A cross-party group of Northern Ireland Assembly lawmakers has launched an inquiry into gambling and its societal impact, seeking input from public health professionals.
The All Party Group (APG) on Reducing Harm Related to Gambling announced the probe yesterday, requesting written evidence from health professionals, advocacy group representatives, academics, departmental officials and people with lived experience.
A key objective of the inquiry is to assess how problem gambling is perceived and treated, with MLAs arguing that the current approach, focusing on individuals’ attitudes and behaviours and redirects patients to ‘generic’ mental health programmes such as Gamblers Anonymous or Addiction NI groups, is outdated.
Instead, the APG argues that this approach should be replaced with a public health narrative, a ‘well-recognised and understood method’ used to address alcoholism, smoking and obesity.
Chair of the APG Robbie Butler MLA, said: “A public health approach into gambling-related harm would move the focus from the individual problem gambler to a much broader consideration of the causes of gambling-related harm that can then be located within a wider framework of public health policies.
“This approach has been used for other addictions including food addiction, smoking and alcoholism. One of the key recommendations to emerge from the APG’s first inquiry on the future regulation of gambling was that gambling should be officially recognised as a public health issue.”
The inquiry comes amid potential regulatory change in both Great Britain and Northern Ireland, with the Gambling Act review White Paper slated for publication in the former.
In Northern Ireland, government officials and policymakers have been examining how to update its legislative framework on the industry for the first time since 1985.
Last year, the Betting, Gaming, Lotteries and Amusements (Amendment) Bill entered the first stage of Stormont approval.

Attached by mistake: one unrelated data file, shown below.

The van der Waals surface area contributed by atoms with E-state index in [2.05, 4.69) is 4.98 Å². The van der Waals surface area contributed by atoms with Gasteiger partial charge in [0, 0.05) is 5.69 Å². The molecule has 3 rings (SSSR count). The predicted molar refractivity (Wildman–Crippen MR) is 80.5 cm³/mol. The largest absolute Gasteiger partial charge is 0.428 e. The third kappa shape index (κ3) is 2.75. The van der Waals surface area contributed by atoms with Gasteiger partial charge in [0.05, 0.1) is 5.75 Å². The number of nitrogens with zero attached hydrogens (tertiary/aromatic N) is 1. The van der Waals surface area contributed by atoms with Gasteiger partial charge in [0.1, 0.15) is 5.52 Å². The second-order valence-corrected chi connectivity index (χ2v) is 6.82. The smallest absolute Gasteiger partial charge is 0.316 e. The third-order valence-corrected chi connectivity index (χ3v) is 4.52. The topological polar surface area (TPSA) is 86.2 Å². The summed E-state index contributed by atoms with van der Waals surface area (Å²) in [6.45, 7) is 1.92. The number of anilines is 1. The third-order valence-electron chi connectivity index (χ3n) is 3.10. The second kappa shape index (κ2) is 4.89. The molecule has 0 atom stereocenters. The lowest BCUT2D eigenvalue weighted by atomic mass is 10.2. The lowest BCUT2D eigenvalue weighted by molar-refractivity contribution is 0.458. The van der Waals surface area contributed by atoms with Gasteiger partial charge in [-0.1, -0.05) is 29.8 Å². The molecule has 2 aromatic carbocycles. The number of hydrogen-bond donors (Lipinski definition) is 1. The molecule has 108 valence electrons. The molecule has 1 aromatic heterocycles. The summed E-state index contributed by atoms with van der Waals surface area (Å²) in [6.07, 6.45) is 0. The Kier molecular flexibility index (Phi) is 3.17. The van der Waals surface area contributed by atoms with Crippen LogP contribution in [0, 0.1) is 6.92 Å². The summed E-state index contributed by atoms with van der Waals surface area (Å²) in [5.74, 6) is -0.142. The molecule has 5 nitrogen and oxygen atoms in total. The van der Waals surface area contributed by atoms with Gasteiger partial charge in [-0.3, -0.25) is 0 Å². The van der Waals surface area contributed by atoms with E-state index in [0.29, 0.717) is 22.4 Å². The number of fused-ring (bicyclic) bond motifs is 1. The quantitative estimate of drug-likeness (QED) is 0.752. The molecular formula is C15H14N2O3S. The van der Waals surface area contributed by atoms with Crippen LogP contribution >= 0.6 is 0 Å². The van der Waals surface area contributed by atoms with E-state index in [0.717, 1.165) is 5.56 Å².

The Bill was passed into law this year, initiating a phased approach to reform, first to retail/land-based betting and gaming, followed by online.
Overseen by communities Minister Deirdre Hargey the legislation will also adopt a statutory levy, similar to the GB betting levy, to financially support responsible gambling initiatives, gambling harm treatment and community programmes.
Calls for an overhaul of gambling harm treatment in Northern Ireland mirrors news on the other side of the Irish Sea, where charities such as GambleAware have repeatedly called for such a narrative to be taken on gambling harm.
Butler continued: “We are recommending that gambling be reflected in regulation that prioritises health, prevention of harm, and treatment.
“Gambling addiction should be fully integrated into all relevant strategies including mental health and suicide prevention.”
The APG has cited a recent Department for Communities consultation on regulation revealing a ‘disconnect between gambling regulation in NI and public health’, general concerns over a ‘lack of a public health strategy’ and no Department of Health-commissioned surveys on gambling.
“We call on health professionals, advocacy group representatives, academics, departmental officials and those with personal experience, among others, to take part in this inquiry,” Butler concluded.